August 25, 2021
A plan to “re-home” 20 of the region’s most aggressive magpies has failed to win the support of the South Burnett Regional Council.
At Wednesday’s General Meeting, Councillors rejected a plan proposed by Cr Kathy Duff to hire a licensed bird relocater.
Instead, residents using local parks or the rail trail will be advised by signs to keep a watch out for the birds.
The magpie re-homing plan was first suggested at the Community Standing Committee meeting on August 11 after a tragic magpie swooping incident in Brisbane led to a child’s death.
At Wednesday’s meeting, officers tabled a report which said the cost of relocating 20 of the region’s most aggressive birds would be $10,900.
They also tabled a list of 20 potential sites where complaints had been received about magpies.
- Meiers Road to Crawford (rail trail)
- Memerambi-Gordonbrook Road cross-over (rail trail)
- McKell Park, Wondai
- Tingoora Sportsground
- Wondai 24-hour campground
- Running track next to Kingaroy soccer fields
- Pioneer Park, Nanango
- Butter Factory Park, Nanango
- Lions Park, Murgon
- Ted Klohs Park to Cobbs Street
- Dingo Creek Park
- Tingoora Reserve (behind the school)
- Blackbutt Cemetery
- Boat Mountain Road between Wallace Street and Holz Court, Murgon
- Arthur, Tuite and Doonkuna streets, Kingaroy
- 20 and 40 Carinya Street, Kingaroy
- 80 Markwell Street, Kingaroy
- 112 Moore Street, Kingaroy
- Kingaroy Street, Kingaroy
- Chester Leigh Street, Blackbutt
Officers said the cost of moving each magpie would be $500.
The Council would also be billed $900 for the catcher’s travel, accommodation and meal expenses.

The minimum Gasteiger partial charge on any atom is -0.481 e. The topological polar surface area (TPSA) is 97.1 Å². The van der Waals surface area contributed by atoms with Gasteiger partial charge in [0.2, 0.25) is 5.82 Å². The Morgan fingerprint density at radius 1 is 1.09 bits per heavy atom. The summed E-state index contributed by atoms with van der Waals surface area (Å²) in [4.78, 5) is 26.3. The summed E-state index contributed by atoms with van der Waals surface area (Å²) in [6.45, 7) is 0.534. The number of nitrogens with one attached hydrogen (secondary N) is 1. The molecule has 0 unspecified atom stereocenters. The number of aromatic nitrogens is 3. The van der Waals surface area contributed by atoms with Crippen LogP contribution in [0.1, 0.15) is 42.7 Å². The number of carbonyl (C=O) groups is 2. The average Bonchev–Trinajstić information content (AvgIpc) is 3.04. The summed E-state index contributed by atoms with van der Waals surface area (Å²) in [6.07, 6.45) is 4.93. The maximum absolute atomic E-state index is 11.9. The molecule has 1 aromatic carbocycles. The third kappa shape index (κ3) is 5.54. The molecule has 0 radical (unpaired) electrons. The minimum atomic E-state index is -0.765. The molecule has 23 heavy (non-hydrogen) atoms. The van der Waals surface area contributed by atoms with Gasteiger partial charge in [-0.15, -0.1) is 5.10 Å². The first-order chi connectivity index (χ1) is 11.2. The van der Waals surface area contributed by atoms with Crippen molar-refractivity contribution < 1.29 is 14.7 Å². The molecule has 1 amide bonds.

Cr Scott Henschen queried the necessity of spending the money.
He said most people were used to magpies swooping during their breeding season and regarded it as an annual inconvenience.
With half this year’s eight-week breeding season already over, he felt he could not support the expenditure.
In addition, he thought relocating aggressive magpies simply shifted the problem elsewhere, and this was unethical.
Mayor Brett Otto said he had heard reports last year that magpies were still swooping well into Term 4.
He also knew of one local child who had been pecked in the eye during last year’s Spring vacation.
Cr Kathy Duff said the swooping season could last until the end of October, and the tragic Brisbane incident underscored just how dangerous magpies could be.
“What would the public say if something like that happened here and they knew we don’t give this a go?” she asked.
Cr Kirstie Schumacher agreed, saying one of her daughters was terrified of a magpie that swooped on her every time she made her way home from school.
In the end, the vote to hire a bird relocater – which was supported by Cr Duff, Cr Schumacher and Mayor Brett Otto – was defeated 4-3.